Because African-Americans and Latinos experience higher unemployment rates, even during economic boom cycles, they are more likely to rely on debt to offset lower incomes.
Health coverage trends during the 1990s showed that Latinos and African-Americans are more likely to become uninsured. Nearly a third of African-Americans and Latinos had no health coverage between 1992 and 2001.
In 2001, 30.9% of African-Americans and 35.3% of Latinos had zero or negative net worth - more than double the percentage of white households, which stood at 13.1%.
Javier Silva also stated:
"Compounding the problem of increased reliance on credit cards - primarily to bridge the gap between falling incomes and rising costs - African-American and Latino communities are aggressively, and deliberately, targeted by predatory lenders."
"Between 1993 and 2001, sub prime loans - one of the most pernicious forms of predatory lending to low-income, predominantly African-American and Hispanic communities - grew from 2.4 percent to 13.4 percent. Refinance loans in these same communities rose from 6.8 percent to 27.5 percent. One in five sub prime refinance loans originated in 1999 entered foreclosure, and this trend has continued, unabated, into the new century."
Some of the report's policy recommendations included:
Addressing Industry Practices
Enact a Borrower's Security Act This would restore responsible credit practices to the lending industry by offering fair terms to borrowers and prevent the sudden changes in rates, fees and account terms that currently exist.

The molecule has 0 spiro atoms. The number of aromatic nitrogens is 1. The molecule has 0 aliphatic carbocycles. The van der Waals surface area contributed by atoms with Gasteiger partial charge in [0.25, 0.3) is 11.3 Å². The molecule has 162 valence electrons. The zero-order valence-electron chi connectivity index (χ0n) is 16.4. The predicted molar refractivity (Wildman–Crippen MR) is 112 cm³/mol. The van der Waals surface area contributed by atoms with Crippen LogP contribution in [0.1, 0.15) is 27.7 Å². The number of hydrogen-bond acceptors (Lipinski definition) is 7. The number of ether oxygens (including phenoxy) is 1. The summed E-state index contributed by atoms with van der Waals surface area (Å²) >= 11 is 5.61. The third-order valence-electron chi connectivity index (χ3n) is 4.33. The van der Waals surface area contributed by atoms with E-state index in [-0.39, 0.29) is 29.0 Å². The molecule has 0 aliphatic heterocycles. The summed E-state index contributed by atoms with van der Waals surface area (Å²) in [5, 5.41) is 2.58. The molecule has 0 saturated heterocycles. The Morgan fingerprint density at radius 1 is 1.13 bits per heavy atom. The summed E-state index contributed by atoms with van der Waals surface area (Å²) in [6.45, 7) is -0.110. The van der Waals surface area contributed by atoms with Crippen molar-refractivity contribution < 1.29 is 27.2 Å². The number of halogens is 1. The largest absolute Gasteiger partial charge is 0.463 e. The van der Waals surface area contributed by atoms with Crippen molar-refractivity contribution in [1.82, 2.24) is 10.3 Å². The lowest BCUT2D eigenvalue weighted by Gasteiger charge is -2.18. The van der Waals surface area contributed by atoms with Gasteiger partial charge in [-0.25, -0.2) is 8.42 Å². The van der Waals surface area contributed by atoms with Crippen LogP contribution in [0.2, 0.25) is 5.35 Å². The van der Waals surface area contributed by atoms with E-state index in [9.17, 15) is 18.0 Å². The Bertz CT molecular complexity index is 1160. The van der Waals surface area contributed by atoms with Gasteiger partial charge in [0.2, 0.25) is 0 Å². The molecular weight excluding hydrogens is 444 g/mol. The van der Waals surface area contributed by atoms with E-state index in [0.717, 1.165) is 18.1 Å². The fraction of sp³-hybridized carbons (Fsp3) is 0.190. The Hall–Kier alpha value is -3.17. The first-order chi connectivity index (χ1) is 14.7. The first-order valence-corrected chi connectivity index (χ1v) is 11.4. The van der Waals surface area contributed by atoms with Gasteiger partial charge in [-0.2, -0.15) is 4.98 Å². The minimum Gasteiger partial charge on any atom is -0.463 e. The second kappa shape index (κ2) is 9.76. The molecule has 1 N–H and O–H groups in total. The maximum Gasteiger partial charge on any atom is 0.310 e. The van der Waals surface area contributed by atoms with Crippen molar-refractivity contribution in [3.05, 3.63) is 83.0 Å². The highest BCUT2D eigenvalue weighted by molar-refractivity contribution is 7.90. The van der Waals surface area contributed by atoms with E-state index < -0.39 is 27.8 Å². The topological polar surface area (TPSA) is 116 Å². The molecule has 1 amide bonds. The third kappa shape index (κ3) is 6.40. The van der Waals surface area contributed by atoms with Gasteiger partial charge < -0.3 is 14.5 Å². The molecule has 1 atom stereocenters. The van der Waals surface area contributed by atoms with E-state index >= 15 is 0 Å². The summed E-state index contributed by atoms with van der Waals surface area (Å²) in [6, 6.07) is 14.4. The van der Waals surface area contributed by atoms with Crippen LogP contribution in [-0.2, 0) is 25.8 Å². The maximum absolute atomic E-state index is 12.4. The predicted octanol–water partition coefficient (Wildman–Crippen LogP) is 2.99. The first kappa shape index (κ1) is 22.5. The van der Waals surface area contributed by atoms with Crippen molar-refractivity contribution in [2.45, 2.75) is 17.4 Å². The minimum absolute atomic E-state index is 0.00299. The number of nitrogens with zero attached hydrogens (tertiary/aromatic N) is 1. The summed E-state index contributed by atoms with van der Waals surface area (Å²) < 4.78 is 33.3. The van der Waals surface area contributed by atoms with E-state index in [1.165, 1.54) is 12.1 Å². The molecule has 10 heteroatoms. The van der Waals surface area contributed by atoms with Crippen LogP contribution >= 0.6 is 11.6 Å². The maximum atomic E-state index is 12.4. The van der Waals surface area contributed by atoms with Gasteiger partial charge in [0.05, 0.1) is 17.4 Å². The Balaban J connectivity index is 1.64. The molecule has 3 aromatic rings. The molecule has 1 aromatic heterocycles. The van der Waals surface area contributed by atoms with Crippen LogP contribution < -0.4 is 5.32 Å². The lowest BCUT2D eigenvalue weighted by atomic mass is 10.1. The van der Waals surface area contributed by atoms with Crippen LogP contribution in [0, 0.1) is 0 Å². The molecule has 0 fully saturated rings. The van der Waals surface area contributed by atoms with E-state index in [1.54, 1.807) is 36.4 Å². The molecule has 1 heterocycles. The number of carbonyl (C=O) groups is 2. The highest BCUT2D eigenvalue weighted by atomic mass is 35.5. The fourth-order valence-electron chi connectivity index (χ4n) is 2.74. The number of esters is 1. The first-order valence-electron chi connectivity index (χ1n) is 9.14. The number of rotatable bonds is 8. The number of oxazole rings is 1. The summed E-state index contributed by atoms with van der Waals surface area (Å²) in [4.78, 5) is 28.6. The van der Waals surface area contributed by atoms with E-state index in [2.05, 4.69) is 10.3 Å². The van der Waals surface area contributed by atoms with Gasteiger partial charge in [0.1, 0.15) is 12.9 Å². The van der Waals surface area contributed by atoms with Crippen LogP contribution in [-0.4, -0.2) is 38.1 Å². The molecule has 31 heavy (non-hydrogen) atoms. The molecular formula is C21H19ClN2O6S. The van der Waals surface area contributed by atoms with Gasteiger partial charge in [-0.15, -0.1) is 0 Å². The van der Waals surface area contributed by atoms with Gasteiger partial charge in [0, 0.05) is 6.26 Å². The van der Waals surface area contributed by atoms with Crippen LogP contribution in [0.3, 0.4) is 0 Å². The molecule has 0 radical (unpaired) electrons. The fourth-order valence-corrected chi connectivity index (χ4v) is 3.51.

Combat Predatory Home Mortgage Lending Congress must pass strong anti-predatory lending legislation to protect groups from lenders and brokers selling sub prime home financing.
Addressing Economic Insecurity
Expand Health Insurance In 2005, well into the economic recovery, 45 million Americans were without health insurance. Large numbers of African-Americans and Latinos who are uninsured use high-interest credit cards to pay for medical care.
Raise the Minimum Wage The real value of the minimum wage has fallen over time. The new minimum wage should be adjusted to inflation to hold its purchasing power.
Bolster Unemployment Insurance Job loss is one of the three most common precursors to bankruptcy. Many Americans are not eligible for unemployment benefits. States must expand coverage to more low-wage and contingent workers.
"While Hispanics and African-Americans comprise an increasing percentage of he U.S. population - now nearly 25% - they share less and less of the wealth while being subject to increasingly usurious lending practices. This continued economic insecurity has serious implication for our shared future and prosperity as a country. Profound changes are needed immediately to address the problem of rising credit card debt and financial security for all U.S. families."
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To view the full report in PDF format, go to http://www.demos.org